• tibble$column selects a column from a tibble, returning a vector as a result. • tibble['column'] selects a column from a tibble, returning a tibble as a result. • tibble[,c] selects column c from a tibble, returning a tibble as a result. • tibble[r,] selects row r from a tibble, returning a tibble as a result. • Use ranges and logical vectors as indices to select multiple rows/columns or specific rows/columns from a tibble. • tibble[[c]] selects column c from a tibble, returning a vector as a result. • min(...), mean(...), max(...), and std(...) calculates the minimum, mean, maximum, and standard deviation of data. • These aggregate functions include NAs in their calculations, and so will produce NA if the input data contains any. • Use func(data, na.rm = TRUE) to remove NAs from data before calculations are done (but make sure this is statistically justified). • filter(tibble, condition) selects rows from a tibble that pass a logical test on their values. • arrange(tibble, column) or arrange(desc(column)) arrange rows according to values in a column (the latter in descending order). • select(tibble, column, column, ...) selects columns from a tibble. • select(tibble, -column) selects out a column from a tibble. • mutate(tibble, name = expression, name = expression, ...) adds new columns to a tibble using values from existing columns. • group_by(tibble, column, column, ...) groups rows that have the same values in the specified columns. • summarize(tibble, name = expression, name = expression) aggregates tibble values (by groups if the rows have been grouped). • tibble %>% function(arguments) performs the same operation as function(tibble, arguments). • Use %>% to create pipelines in which the left side of each %>% becomes the first argument of the next stage. ...visit page ## Cleaning Up Data • Develop data-cleaning scripts one step at a time, checking intermediate results carefully. • Use read_csv to read CSV-formatted tabular data into a tibble. • Use the skip and na parameters of read_csv to skip rows and interpret certain values as NA. • Use str_replace to replace portions of strings that match patterns with new strings. • Use is.numeric to test if a value is a number and as.numeric to convert it to a number. • Use map to apply a function to every element of a vector in turn. • Use map_dfc and map_dfr to map functions across the columns and rows of a tibble. • Pre-allocate storage in a list for each result from a loop and fill it in rather than repeatedly extending the list. ...visit page ## Non-Standard Evaluation • R uses lazy evaluation: expressions are evaluated when their values are needed, not before. • Use expr to create an expression without evaluating it. • Use eval to evaluate an expression in the context of some data. • Use enquo to create a quosure containing an unevaluated expression and its environment. • Use quo_get_expr to get the expression out of a quosure. • Use !! to splice the expression in a quosure into a function call. ...visit page ## Handling Errors • Operations signal conditions in R when errors occur. • The three built-in levels of conditions are messages, warnings, and errors. • Programs can signal these themselves using the functions message, warning, and stop. • Operations can be placed in a call to the function try to suppress errors, but this is a bad idea. • Operations can be placed in a call to the function tryCatch to handle errors. ...visit page ## Object-Oriented Programming • S3 is the most commonly used object-oriented programming system in R. • Every object can store metadata about itself in attributes, which are set and queried with attr. • The dim attribute stores the dimensions of a matrix (which is physically stored as a vector). • The class attribute of an object defines its class or classes (it may have several character entries). • When F(X, ...) is called, and X has class C, R looks for a function called F.C (the . is just a naming convention). • If an object has multiple classes in its class attribute, R looks for a corresponding method for each in turn. • Every user defined class C should have functions new_C (to create it), validate_C (to validate its integrity), and C (to create and validate). ...visit page ## Intellectual Debt • Don’t use setwd. • The formula operator ~ delays evaluation of its operand or operands. • ~ was created to allow users to pass formulas into functions, but is used more generally to delay evaluation. • Some tidyverse functions define . to be the whole data, .x and .y to be the first and second arguments, and ..N to be the N’th argument. • These convenience parameters are primarily used when the data being passed to a pipelined function needs to go somewhere other than in the first parameter’s slot. • ‘Copy-on-modify’ means that data is aliased until something attempts to modify it, at which point it duplicated, so that data always appears to be unchanged. ...visit page ## Projects • An R package can contain code, data, and documentation. • R code is distributed as compiled bytecode in packages, not as source. • R packages are almost always distributed through CRAN, the Comprehensive R Archive Network. • Most of a project’s metadata goes in a file called DESCRIPTION. • Metadata related to imports and exports goes in a file called NAMESPACE. • Add patterns to a file called .Rbuildignore to ignore files or directories when building a project. • All source code for a package must go in the R sub-directory. • library calls in a package’s source code will not be executed as the package is loaded after distribution. • Data can be included in a package by putting it in the data sub-directory. • Data must be in .rda format in order to be loaded as part of a package. • Data in other formats can be put in the inst/extdata directory, and will be installed when the package is installed. • Add comments starting with #' to an R file to document functions. • Use roxygen2 to extract these comments to create manual pages in the man directory. • Use @export directives in roxygen2 comment blocks to make functions visible outside a package. • Add required libraries to the Imports section of the DESCRIPTION file to indicate that your package depends on them. • Use package::function to access externally-defined functions inside a package. • Alternatively, add @import directives to roxygen2 comment blocks to make external functions available inside the package. • Import .data from rlang and use .data$column to refer to columns instead of using bare column names.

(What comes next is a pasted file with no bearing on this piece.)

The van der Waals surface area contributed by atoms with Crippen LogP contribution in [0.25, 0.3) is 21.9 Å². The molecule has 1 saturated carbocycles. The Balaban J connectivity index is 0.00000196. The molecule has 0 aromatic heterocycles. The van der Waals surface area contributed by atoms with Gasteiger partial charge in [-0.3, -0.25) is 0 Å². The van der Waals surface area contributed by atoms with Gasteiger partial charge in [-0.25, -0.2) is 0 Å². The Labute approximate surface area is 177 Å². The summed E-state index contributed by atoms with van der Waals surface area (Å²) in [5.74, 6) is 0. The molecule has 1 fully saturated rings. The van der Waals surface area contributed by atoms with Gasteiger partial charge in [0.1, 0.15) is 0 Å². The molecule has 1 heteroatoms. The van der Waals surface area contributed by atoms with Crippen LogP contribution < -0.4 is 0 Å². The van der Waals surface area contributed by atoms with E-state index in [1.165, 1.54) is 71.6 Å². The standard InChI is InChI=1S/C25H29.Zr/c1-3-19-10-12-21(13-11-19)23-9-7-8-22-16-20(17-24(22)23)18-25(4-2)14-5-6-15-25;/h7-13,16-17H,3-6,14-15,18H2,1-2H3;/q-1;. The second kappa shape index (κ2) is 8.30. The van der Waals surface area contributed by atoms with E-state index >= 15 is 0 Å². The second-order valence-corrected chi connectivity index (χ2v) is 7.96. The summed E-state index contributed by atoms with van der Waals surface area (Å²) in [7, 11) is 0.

• Create a file called R/package.R and document NULL to document the package as a whole.
• Create a file called R/dataset.R and document the string 'dataset' to document a dataset.

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## Testing

• Use testthat to write unit tests for R.
• Put unit tests for an R package in the tests/testthat directory.
• Put tests in files called test_group.R and call them test_something.
• Use test_dir to run tests from a particular that match a pattern.
• Write tests for data transformation steps as well as library functions.

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## Web Applications with Shiny

• Every Shiny application has a user interface, a server, and a call to shinyApp that connects them.
• Every Shiny application must be in its own directory.
• Images and other static assets must be in that directory’s www sub-directory.
• The inputId and outputId attributes of UI elements are used to refer to them from the server.
• Use input$name and output$name in the server to refer to UI elements.
• Code placed at the top of the script outside functions is run once when the app launches.
• Code placed inside server is run once for each user.
• Code placed inside a handler is run once on each change.
• A reactive variable is a function whose value changes automatically whenever anything it depends on changes.
• Use reactive({...}) to create a reactive variable explicitly.
• The server can change UI elements via the session variable.
• Use uiOutput and renderUI to (re-)create UI elements as needed in order to break circular dependencies.

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## Reticulate

• The reticulate library allows R programs to access data in Python programs and vice versa.
• Use py.whatever to access a top-level Python variable from R.
• Use r.whatever to access a top-level R definition from Python.
• R is always indexed from 1 (even in Python) and Python is always indexed from 0 (even in R).
• Numbers in R are floating point by default, so use a trailing ‘L’ to force a value to be an integer.
• A Python script run from an R session believes it is the main script, i.e., __name__ is '__main__'` inside the Python script.